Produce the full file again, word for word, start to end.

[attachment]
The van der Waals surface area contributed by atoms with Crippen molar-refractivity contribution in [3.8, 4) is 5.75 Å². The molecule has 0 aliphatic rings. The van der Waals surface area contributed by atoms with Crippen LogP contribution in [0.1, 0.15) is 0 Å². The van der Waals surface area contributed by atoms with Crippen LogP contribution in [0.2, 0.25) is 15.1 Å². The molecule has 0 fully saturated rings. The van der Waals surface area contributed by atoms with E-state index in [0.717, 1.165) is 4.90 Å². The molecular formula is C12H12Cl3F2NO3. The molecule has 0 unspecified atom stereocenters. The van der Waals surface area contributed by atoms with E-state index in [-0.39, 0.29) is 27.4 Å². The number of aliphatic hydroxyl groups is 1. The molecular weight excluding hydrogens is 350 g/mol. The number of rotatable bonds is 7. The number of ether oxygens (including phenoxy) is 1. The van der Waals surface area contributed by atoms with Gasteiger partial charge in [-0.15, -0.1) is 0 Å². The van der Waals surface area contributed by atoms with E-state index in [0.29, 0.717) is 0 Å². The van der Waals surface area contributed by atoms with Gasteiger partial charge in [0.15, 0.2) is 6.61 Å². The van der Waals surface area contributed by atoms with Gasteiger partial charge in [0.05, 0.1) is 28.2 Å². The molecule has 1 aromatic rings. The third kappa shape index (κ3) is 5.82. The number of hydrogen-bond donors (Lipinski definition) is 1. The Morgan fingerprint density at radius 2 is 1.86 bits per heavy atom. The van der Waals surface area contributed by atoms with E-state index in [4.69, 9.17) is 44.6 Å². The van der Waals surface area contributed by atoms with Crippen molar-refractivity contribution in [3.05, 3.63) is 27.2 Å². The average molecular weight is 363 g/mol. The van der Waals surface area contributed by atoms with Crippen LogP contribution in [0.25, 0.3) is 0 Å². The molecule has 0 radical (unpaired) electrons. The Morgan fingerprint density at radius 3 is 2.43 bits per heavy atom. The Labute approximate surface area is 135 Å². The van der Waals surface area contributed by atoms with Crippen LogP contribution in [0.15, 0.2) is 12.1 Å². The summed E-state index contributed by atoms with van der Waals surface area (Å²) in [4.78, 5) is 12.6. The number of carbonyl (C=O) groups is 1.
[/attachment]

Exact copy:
The van der Waals surface area contributed by atoms with Crippen molar-refractivity contribution in [3.8, 4) is 5.75 Å². The molecule has 0 aliphatic rings. The van der Waals surface area contributed by atoms with Crippen LogP contribution in [0.1, 0.15) is 0 Å². The van der Waals surface area contributed by atoms with Crippen LogP contribution in [0.2, 0.25) is 15.1 Å². The molecule has 0 fully saturated rings. The van der Waals surface area contributed by atoms with E-state index in [0.717, 1.165) is 4.90 Å². The molecular formula is C12H12Cl3F2NO3. The molecule has 0 unspecified atom stereocenters. The van der Waals surface area contributed by atoms with E-state index in [-0.39, 0.29) is 27.4 Å². The number of aliphatic hydroxyl groups is 1. The molecular weight excluding hydrogens is 350 g/mol. The number of rotatable bonds is 7. The number of ether oxygens (including phenoxy) is 1. The van der Waals surface area contributed by atoms with Gasteiger partial charge in [-0.15, -0.1) is 0 Å². The van der Waals surface area contributed by atoms with E-state index in [0.29, 0.717) is 0 Å². The van der Waals surface area contributed by atoms with Gasteiger partial charge in [0.15, 0.2) is 6.61 Å². The van der Waals surface area contributed by atoms with Gasteiger partial charge in [0.05, 0.1) is 28.2 Å². The molecule has 1 aromatic rings. The third kappa shape index (κ3) is 5.82. The number of hydrogen-bond donors (Lipinski definition) is 1. The Morgan fingerprint density at radius 2 is 1.86 bits per heavy atom. The van der Waals surface area contributed by atoms with E-state index in [4.69, 9.17) is 44.6 Å². The van der Waals surface area contributed by atoms with Crippen molar-refractivity contribution in [3.05, 3.63) is 27.2 Å². The average molecular weight is 363 g/mol. The van der Waals surface area contributed by atoms with Crippen LogP contribution in [0.25, 0.3) is 0 Å². The molecule has 0 radical (unpaired) electrons. The Morgan fingerprint density at radius 3 is 2.43 bits per heavy atom. The Labute approximate surface area is 135 Å². The van der Waals surface area contributed by atoms with Crippen LogP contribution in [0.15, 0.2) is 12.1 Å². The summed E-state index contributed by atoms with van der Waals surface area (Å²) in [4.78, 5) is 12.6. The number of carbonyl (C=O) groups is 1.